She slid down and sat on a chair. Her breath was unsteady as she looked out the nearby window into the rain. She pulled a clear bag out of her pocket, and I could see the pills there. She looked at them a long time then put the bag away. She gave me a forlorn gaze. “I can’t live without them, Vince. That’s all there is to it.”

    Martin’s voice floated up from behind me. “You can. We will find a way.”

    I nodded firmly. “He’s right. No more pills.”

    She put her hand over her face and started crying. She waved the other hand at the door. “Leave me alone.”

    Martin and I left. He invited me to have a cup of coffee, and we stared into our cups. He finally said, “She hardly eats or sleeps anymore. She only paints.”

    “You can see the difference in what she’s painting, I’m sure.”

    He nodded, looking defeated. “Yes. I can certainly see it. This isn’t anything like her other work. It’s lifeless.”

    “When did things go bad?”

    He shrugged. “I don’t even know, it was so gradual. I didn’t know how much she was taking until recently, but it was already too late by then.”

    We didn’t say anything more as our coffee got cold. No doubt he was worried about Trish. But I was thinking about the show–about the loss of money, and the loss of reputation. I had no idea how I was going to salvage the situation, or even if I could.

    Martin finally stood. “Maybe you should take a look at some of the work she did just after the last show, before … well, maybe there is something you can use.”

    I didn’t want to. I knew that no matter what I found, it wouldn’t be enough. But Martin looked so miserable I humored him.

    He walked into the studio, saying quietly, “Hey Trish, we’re going to take a look at–” He stopped suddenly. Trish was crumpled on the floor beneath her easel.

    Martin was there immediately and knelt next to her. “Trish? Trish, are you okay? Come on, we need to get you into bed.”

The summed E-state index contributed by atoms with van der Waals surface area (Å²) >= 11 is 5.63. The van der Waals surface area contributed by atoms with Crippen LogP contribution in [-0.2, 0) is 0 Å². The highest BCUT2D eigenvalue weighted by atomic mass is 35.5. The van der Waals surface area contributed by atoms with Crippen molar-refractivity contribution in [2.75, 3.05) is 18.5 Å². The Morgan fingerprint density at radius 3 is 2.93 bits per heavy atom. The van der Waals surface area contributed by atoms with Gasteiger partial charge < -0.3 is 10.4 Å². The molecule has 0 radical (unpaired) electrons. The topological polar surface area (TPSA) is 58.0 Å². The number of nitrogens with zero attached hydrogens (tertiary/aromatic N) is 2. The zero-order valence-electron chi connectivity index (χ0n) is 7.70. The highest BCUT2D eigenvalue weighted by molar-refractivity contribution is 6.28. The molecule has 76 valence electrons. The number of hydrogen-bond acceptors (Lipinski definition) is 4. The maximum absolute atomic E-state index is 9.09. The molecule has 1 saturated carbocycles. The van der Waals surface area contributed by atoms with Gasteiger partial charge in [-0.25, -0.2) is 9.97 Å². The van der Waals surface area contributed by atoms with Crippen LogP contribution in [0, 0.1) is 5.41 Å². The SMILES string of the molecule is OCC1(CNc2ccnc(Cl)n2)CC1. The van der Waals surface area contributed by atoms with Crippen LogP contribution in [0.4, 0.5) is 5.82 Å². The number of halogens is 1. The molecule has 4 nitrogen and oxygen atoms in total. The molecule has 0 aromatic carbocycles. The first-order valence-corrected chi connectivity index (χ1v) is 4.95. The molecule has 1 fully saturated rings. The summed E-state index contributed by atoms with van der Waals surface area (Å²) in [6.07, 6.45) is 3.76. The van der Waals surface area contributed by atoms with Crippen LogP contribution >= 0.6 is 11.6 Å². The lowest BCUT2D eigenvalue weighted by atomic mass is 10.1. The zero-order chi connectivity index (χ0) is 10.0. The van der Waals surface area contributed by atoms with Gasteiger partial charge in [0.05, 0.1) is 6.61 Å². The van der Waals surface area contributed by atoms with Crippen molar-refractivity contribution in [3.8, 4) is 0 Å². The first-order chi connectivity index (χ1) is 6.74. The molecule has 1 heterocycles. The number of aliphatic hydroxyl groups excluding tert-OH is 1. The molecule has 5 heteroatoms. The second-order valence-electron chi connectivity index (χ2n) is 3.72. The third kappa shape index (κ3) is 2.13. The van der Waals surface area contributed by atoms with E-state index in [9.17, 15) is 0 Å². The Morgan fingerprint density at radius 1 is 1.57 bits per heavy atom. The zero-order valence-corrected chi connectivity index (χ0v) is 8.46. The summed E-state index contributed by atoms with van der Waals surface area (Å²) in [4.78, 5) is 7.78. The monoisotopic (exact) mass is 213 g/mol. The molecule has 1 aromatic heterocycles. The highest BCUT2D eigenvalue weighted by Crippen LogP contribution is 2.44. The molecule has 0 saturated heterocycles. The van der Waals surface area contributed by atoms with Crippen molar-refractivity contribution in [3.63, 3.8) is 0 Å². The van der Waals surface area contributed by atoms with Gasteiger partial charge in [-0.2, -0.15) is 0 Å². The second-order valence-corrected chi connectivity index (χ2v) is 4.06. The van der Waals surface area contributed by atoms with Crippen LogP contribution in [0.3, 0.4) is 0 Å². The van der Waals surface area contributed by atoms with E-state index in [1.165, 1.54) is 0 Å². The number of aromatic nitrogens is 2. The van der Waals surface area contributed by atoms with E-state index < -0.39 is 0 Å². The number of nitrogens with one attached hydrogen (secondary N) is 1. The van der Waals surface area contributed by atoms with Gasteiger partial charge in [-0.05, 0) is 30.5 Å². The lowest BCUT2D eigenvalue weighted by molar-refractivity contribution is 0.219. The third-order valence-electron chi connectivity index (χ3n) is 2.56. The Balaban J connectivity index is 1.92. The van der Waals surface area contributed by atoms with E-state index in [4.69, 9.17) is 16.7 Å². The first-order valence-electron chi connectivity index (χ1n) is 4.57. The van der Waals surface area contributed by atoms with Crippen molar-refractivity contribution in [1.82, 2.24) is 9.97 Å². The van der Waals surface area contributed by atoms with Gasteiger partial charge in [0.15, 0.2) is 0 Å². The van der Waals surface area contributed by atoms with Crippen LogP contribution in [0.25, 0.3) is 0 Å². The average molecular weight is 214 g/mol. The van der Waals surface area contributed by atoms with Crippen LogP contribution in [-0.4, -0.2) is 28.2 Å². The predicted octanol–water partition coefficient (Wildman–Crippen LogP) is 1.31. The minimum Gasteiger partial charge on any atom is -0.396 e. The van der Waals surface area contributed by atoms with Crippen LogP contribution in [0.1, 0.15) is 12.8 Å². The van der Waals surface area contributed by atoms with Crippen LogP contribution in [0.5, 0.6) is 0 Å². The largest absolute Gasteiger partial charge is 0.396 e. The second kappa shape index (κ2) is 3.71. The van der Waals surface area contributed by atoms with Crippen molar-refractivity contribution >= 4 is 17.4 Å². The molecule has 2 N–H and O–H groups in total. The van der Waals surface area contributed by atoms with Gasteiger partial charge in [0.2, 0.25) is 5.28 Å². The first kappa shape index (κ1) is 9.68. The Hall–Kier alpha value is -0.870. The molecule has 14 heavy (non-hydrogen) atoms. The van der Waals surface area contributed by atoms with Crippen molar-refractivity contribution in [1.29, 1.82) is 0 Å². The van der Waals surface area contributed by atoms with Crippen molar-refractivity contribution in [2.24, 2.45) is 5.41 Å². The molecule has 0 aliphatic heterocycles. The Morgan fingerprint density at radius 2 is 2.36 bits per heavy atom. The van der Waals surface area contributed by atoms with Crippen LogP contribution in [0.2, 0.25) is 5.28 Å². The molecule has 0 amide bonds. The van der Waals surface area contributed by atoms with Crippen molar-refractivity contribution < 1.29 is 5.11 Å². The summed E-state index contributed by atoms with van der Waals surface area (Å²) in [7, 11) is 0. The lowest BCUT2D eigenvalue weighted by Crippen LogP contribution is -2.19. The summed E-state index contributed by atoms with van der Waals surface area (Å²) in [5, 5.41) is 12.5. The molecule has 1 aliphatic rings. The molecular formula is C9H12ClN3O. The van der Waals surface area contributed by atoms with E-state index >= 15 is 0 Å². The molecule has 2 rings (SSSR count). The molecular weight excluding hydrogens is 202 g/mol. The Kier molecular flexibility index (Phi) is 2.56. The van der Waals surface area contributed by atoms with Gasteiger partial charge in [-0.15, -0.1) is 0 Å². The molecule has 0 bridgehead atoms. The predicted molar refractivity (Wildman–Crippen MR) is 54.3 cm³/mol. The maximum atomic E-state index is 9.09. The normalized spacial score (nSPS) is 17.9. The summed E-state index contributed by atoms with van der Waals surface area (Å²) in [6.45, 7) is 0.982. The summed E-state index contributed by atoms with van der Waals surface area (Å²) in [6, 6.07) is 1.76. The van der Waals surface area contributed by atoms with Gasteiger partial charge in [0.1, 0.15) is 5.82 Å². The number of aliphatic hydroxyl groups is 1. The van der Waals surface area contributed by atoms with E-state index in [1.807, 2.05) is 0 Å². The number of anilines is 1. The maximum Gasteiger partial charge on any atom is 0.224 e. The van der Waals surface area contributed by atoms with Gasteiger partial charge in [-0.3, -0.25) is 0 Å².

She didn’t respond. I became alarmed and knelt down next to Martin, whose eyes were wide. He was pulling a clear bag out of her limp fist. It was the pill bag. It was empty.

    We both stared at it, then each other. Martin leaned forward and felt for a pulse and for breath. Then he sat back, looking stunned. He spoke, his voice shaking. “She’s … she’s gone. She must have done this as soon as we left. She’s already going cold.”

    I was frozen, unable to believe what was happening.

    After a long moment, he said, “I have to call an ambulance. But it’s too late. I know it is far too late.”

    I felt a rush of fear, my mind whirling with implications. I put my hand on his arm. “Martin, you can’t.”

    He looked at me, very confused. “But … we have to call–”

    I shook my head. “No. We can’t. These pills, you know I got them illegally. An autopsy will show what killed her. It might even show that she’s been on a huge dose of these things. They will figure out that we gave her these drugs–that I got them and you paid for them. Who knows how that would come out in court? Criminal negligence? Manslaughter? Something worse?” Certainly at the least I’d be charged for dealing the drugs. But Martin was certainly implicated.

    He chewed on that a while. “I don’t believe this. I just can’t. She’s lying here dead and you … and I–” He started crying.

    I put my hand on his shoulder and held down my fear and frustration. Instead, I said, “Martin. You know I’m right.”

    He gasped. “What the hell do we do, then? God, Vince, I don’t even care anymore.”

    “Of course you care. Fortunately, she has no other family to come looking for her. Let’s you and I bury her here at home and let it go. I’ll handle things on the exhibition end, and you take a long trip somewhere.”

    He was looking at me, blinking through tears. “That’s never going to work. Someone will find out eventually.”

    Silently I agreed, but I also figured that by then, the only evidence left would all point to Martin. I thought more and realized it would actually be easy to set it up that way on purpose. “No. It will work. Come on.”

    We went out in the rain and darkness and dug a deep hole in the ground. By the time we installed Trish’s body, Martin was half catatonic, just going through the motions with no outward sign that it affected him at all.